The Hudson Valley Conservation Strategy (HVCS) is a rigorous framework for landscape-scale conservation in the region that meets multiple ecological objectives. It is a tool that transforms land protection efforts by identifying the most efficient and synergistic network of properties for conserving long-term climate resilience, biodiversity, and landscape connectivity across the Hudson Valley, including productive and scenic working farmland.
Worldwide, the conservation community is grappling with the challenge of ensuring that species and habitats have the ability to adapt to climate change, which is essential for their—and our—long-term survival. The biological richness and ecological function of the Hudson River Valley face unprecedented challenges due to climate change, sea level rise, habitat fragmentation, and the loss of productive farmland to development. To address these threats, and to safeguard the region’s resilience in the face of climate change, Scenic Hudson designed the Hudson Valley Conservation Strategy (HVCS) to complement and build upon our existing conservation strategies—the Saving the Land That Matters Most campaign, the Hudson Valley/New York City Foodshed Conservation Plan, and the Tidal Wetland Adaptation Framework. In addition, it incorporates the most current and rigorous regional climate-resilience and natural resource datasets generated by non-profit, state agency, and academic partners.
Using Marxan, a leading systematic conservation planning tool, Scenic Hudson’s scientists and geographic information systems experts used an array of datasets to identify and prioritize the most efficient combinations of potential land conservation projects that will achieve explicit targets in three categories. The categories are: biodiversity (the variety and variability of life on earth); climate resilience (the capacity of a site to adapt to climate change while still maintaining biodiversity); and landscape connectivity (the degree to which landscape conditions facilitate or impede the movement of organisms and resources between large habitat blocks). Additionally, data from Scenic Hudson’s Hudson Valley/NYC Foodshed Plan was incorporated to identify and prioritize productive farmland, while simultaneously ensuring climate resilience, landscape connectivity, and ecological complexity and function. The HVCS represents a significant advance in integrating The Nature Conservancy’s Resilient Sites for Terrestrial Conservation data with other data sources to create actionable goals for conservation investments in the Hudson River Valley. In all, the strategy points to approximately 760,000 acres in the 11 counties of the Hudson Valley region that represent the best potential conservation investments for achieving a resilient, functional, and productive landscape. The HVCS represents a durable and dynamic planning framework: it builds on existing protected areas, and is easily updated to incorporate newly conserved lands, new data on natural resources, shifting priorities, or other revisions to the strategy.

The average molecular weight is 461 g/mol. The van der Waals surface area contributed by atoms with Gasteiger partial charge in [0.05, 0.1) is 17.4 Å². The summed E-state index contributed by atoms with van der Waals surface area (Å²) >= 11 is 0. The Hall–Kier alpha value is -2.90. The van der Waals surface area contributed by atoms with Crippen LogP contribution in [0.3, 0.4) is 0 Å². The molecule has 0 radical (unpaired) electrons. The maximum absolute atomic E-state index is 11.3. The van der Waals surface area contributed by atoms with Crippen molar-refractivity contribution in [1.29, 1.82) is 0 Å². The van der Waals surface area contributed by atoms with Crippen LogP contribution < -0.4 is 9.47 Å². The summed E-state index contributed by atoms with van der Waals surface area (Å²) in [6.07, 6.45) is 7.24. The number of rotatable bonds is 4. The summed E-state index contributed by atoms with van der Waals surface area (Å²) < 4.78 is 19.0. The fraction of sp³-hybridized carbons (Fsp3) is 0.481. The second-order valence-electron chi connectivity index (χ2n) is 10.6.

The resulting HVCS can be implemented by Scenic Hudson and its conservation partners in the region, and supports efficient, coordinated action across the landscape. It promises to optimize the conservation value of open space investments, and creates a strategic framework for Hudson Valley conservation that supports the diverse missions of individual land trusts and land protection agencies while aligning the investments of these multiple actors for the greatest collective impact. A PDF version of our 32-page HVCS report can be downloaded via this link. Printed versions can be requested by contacting firstname.lastname@example.org.
The HVCS is a tool for guiding landscape-scale conservation planning, aligning partner efforts, and informing decisions about conservation transactions. As such, appropriate applications of the HVCS include:
- Prioritizing sub-regions of high conservation importance within the larger region
- Prioritizing available properties for conservation
- Informing land use planning and natural resource management decisions
- Promoting an ongoing dialogue about conservation goals and targets in the Hudson Valley